Lyle Denniston, the National Constitution Center’s constitutional literacy adviser, looks at a possible solution to the detention of prisoners at Guantanamo involving long-distance plea bargains.
Did you know that Martin Sheen’s character on The West Wing was named after a Founding Father who played a key role in the Declaration of Independence and passed away on this day in 1795?
On May 18, 1860, former Congressman Abraham Lincoln upset the Republican front runner, William Seward, at the party’s second convention in Chicago, setting in motion the eventual regional split that became the Civil War.
On May 18, 1896, the Supreme Court’s Plessy v. Ferguson decision upheld the legality of racial segregation in America. Plessy was later overturned, and it holds a controversial place in the Court’s legacy.
On May 17, 2004, Massachusetts became the first state to allow same-sex marriage.
Lyle Denniston looks at the Supreme Court’s decision to return the Obamacare contraception case to the lower courts, with the intent of asking both sides on the issue to find common ground.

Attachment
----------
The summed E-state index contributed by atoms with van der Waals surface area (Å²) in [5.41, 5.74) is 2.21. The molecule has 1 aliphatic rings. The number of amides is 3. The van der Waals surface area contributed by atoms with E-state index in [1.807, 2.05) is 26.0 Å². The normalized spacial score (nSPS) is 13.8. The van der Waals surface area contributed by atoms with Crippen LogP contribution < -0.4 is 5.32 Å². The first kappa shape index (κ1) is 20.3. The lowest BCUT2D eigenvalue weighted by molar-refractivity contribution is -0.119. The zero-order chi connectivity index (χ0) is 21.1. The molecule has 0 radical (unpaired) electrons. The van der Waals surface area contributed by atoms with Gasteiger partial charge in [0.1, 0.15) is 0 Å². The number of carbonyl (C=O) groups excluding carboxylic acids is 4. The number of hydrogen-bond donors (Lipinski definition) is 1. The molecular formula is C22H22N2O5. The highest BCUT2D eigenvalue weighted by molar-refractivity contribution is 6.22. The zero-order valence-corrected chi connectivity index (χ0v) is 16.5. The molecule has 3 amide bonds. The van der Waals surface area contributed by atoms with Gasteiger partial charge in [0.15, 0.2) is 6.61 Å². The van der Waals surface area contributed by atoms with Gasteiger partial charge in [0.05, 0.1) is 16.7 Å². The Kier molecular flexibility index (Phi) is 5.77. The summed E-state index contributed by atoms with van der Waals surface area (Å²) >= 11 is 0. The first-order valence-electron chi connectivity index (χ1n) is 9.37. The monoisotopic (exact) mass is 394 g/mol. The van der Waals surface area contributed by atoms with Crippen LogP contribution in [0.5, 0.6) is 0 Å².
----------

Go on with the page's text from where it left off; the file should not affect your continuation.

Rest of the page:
On the 62nd anniversary of the Supreme Court’s decision that started the end of segregation, one leading academic says conservatives and liberals today are missing a key point about the ruling.
In this commentary, Michael D. Ramsey argues that the Constitution’s relevant text and three related implications don’t require the Senate to consider Merrick Garland’s Supreme Court nomination.
A unanimous Supreme Court on Monday said it won’t decide a dispute over Obamacare’s contraceptive mandate and religious rights, telling lower courts and the parties involved to find a compromise solution.
The Spokeo case has lurked under the media radar as one of the biggest decisions of the Supreme Court’s current term. So why do we care about an Internet people search engine that put out incorrect data about a Virginia man?